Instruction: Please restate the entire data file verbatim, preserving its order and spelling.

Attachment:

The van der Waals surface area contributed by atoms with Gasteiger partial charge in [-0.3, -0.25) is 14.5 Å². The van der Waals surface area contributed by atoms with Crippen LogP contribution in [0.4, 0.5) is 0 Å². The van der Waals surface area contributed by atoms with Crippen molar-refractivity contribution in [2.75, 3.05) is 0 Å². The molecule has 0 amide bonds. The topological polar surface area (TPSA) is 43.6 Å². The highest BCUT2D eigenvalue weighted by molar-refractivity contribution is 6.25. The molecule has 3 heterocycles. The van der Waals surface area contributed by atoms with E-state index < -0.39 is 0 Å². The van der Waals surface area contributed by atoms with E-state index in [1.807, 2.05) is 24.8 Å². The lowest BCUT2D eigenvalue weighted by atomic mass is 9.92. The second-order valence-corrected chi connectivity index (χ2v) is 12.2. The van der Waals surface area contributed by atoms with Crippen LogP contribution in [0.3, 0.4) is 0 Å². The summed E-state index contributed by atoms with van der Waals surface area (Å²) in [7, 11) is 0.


The van der Waals surface area contributed by atoms with Gasteiger partial charge in [-0.3, -0.25) is 14.5 Å². The van der Waals surface area contributed by atoms with Crippen LogP contribution in [0.4, 0.5) is 0 Å². The van der Waals surface area contributed by atoms with Crippen molar-refractivity contribution in [2.75, 3.05) is 0 Å². The molecule has 0 amide bonds. The topological polar surface area (TPSA) is 43.6 Å². The highest BCUT2D eigenvalue weighted by molar-refractivity contribution is 6.25. The molecule has 3 heterocycles. The van der Waals surface area contributed by atoms with E-state index < -0.39 is 0 Å². The van der Waals surface area contributed by atoms with E-state index in [1.807, 2.05) is 24.8 Å². The lowest BCUT2D eigenvalue weighted by atomic mass is 9.92. The second-order valence-corrected chi connectivity index (χ2v) is 12.2. The van der Waals surface area contributed by atoms with Crippen LogP contribution in [0.3, 0.4) is 0 Å². The summed E-state index contributed by atoms with van der Waals surface area (Å²) in [7, 11) is 0.